Book Review: Danish Dynamite

Danish Dynamite by Rob Smyth, Lars Eriksen and Luke Gibbons.

Books can be a wonderful tool to take you back in time and help you learn about an era that you didn’t really know existed.

As a kid born in the eighties, I became interested in football domestically in 1989. In 1990 I watched my first World Cup and my love for the game became everlasting.

So I remember when football was clean of the internet; where you only discovered certain players, styles and countries on a two or four year cycle via European Championships and World Cups. You no longer get that feeling of discovery within the beautiful game… Or so I thought.

This book took me back to the 1980s and had me learning about a swashbuckling team I had only vaguely heard about before I read ‘Danish Dynamite’.

I had always loved the Danish kits, was a huge fan of Brian Laudrup growing up and loved the story of the Danish players coming away from their beach holidays to win the Euros in 1992. But I hadn’t known what went before them.

The authors of this book detailed Denmark’s footballing history before the 80s. I hadn’t realised that the Danes remained fiercely loyal to the amatuer side of football for so long and were for a significant time whipping boys of international qualifying groups.

The way the book is written is reminiscent of the playing style of the Danish team that they were writing about. At parts it’s a slow but accurate patient build up. That will then quickly burst into life with bombastic language to describe glorious games like Denmark’s 6-1 win over Uruguay in the 86′ World Cup or a vintage goal scored by a stunning world class player like Preben Elkjaer.

I particularly loved how they describe the roles of midfielders Klaus Berggreen and Jens Jørn Bertelsen:

‘Tactically astute midfielders who selflessly carried water so that the likes of Elkjaer and Laudrup could walk on it.’

Every player of that era seems to get his rightful place within the book and boss Sepp Piontek’s influence on them is reinforced throughout. It also describes how the squad and the manager changed the Dnaish footballing culture forever and how it captured the hearts of it’s fanatical support.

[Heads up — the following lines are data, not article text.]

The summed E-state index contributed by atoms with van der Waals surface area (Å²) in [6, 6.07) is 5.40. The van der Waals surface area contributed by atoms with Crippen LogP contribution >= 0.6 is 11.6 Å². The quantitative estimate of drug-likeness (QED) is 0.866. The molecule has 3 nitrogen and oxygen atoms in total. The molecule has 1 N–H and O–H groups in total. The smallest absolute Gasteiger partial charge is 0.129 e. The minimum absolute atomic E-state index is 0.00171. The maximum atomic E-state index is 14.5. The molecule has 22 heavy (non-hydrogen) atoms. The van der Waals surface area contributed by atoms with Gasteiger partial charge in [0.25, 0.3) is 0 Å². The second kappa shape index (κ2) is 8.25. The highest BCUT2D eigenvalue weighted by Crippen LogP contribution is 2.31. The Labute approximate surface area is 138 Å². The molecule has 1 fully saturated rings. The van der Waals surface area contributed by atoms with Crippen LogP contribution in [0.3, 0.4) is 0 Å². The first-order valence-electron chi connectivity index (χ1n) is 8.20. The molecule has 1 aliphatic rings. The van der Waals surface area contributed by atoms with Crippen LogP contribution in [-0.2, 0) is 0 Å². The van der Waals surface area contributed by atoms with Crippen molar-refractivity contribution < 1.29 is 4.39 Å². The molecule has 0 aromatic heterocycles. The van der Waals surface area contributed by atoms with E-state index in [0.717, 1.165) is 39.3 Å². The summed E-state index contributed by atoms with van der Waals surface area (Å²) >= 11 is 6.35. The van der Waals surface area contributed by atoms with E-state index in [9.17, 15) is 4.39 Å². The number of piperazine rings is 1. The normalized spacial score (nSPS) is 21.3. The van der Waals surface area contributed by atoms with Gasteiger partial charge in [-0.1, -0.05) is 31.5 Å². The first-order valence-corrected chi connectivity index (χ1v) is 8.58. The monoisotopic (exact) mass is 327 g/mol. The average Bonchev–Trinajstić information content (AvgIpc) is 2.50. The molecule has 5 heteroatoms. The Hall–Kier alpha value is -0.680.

This really is a very long love note to a bygone era and a football team that really caught the imagination. It even managed to make me fall in love with that Danish Dynamite team thirty odd years later!

As the book says, we love to look back and remember the almost men and the ones that caught our attention through skill and passion. That particular Denmark team only knew one way to play football, by entertaining and going all out. That would prove to be their downfall but it’s why the story still resonates and why they’re such a great choice as subjects for this wonderfully written book.

They say don’t buy a book based on the cover but a big part of my purchase was based on the splendid cover that spells out Denmark without the use of letters. It’s looks splendid on your bookcase but the detail inside has you clambering to read chapter after chapter.

Danish Dynamite is available online at Waterstones.

(Note on the picture – I was extremely fortunate to possess the ideal blanket that just goes ideally with the front cover of the book!)

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